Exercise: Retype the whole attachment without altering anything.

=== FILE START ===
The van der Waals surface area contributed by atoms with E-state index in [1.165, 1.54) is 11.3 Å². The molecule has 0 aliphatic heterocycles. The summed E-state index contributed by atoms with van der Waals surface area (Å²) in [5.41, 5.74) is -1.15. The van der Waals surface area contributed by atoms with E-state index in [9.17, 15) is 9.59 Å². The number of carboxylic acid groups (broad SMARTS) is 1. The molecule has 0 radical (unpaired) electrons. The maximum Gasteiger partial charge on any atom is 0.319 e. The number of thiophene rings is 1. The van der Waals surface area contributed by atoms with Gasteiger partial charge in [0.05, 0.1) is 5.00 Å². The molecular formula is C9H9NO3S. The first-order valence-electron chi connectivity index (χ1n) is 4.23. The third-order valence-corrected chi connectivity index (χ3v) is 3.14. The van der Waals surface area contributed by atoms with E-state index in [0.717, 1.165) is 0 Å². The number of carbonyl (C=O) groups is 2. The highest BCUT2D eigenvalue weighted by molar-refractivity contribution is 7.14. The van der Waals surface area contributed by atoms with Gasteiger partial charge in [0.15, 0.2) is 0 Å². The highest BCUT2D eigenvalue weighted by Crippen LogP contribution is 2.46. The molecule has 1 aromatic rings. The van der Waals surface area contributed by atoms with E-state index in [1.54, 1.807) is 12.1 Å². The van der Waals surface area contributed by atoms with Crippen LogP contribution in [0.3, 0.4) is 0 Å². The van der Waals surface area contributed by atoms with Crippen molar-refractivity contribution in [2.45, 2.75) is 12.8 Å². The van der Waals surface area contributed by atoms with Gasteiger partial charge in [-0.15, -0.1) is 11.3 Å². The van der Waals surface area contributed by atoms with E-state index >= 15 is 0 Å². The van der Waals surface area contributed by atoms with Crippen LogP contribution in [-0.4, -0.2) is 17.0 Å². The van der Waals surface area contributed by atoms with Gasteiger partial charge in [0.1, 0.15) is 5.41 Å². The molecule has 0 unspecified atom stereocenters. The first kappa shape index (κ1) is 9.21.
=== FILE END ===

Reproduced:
The van der Waals surface area contributed by atoms with E-state index in [1.165, 1.54) is 11.3 Å². The molecule has 0 aliphatic heterocycles. The summed E-state index contributed by atoms with van der Waals surface area (Å²) in [5.41, 5.74) is -1.15. The van der Waals surface area contributed by atoms with E-state index in [9.17, 15) is 9.59 Å². The number of carboxylic acid groups (broad SMARTS) is 1. The molecule has 0 radical (unpaired) electrons. The maximum Gasteiger partial charge on any atom is 0.319 e. The number of thiophene rings is 1. The van der Waals surface area contributed by atoms with Gasteiger partial charge in [0.05, 0.1) is 5.00 Å². The molecular formula is C9H9NO3S. The first-order valence-electron chi connectivity index (χ1n) is 4.23. The third-order valence-corrected chi connectivity index (χ3v) is 3.14. The van der Waals surface area contributed by atoms with E-state index in [0.717, 1.165) is 0 Å². The number of carbonyl (C=O) groups is 2. The highest BCUT2D eigenvalue weighted by molar-refractivity contribution is 7.14. The van der Waals surface area contributed by atoms with Gasteiger partial charge in [0.15, 0.2) is 0 Å². The highest BCUT2D eigenvalue weighted by Crippen LogP contribution is 2.46. The molecule has 1 aromatic rings. The van der Waals surface area contributed by atoms with E-state index in [1.54, 1.807) is 12.1 Å². The van der Waals surface area contributed by atoms with Crippen LogP contribution in [0.3, 0.4) is 0 Å². The van der Waals surface area contributed by atoms with Crippen molar-refractivity contribution in [2.45, 2.75) is 12.8 Å². The van der Waals surface area contributed by atoms with Gasteiger partial charge in [-0.15, -0.1) is 11.3 Å². The van der Waals surface area contributed by atoms with E-state index >= 15 is 0 Å². The van der Waals surface area contributed by atoms with Crippen LogP contribution in [-0.4, -0.2) is 17.0 Å². The van der Waals surface area contributed by atoms with Gasteiger partial charge in [0.1, 0.15) is 5.41 Å². The molecule has 0 unspecified atom stereocenters. The first kappa shape index (κ1) is 9.21.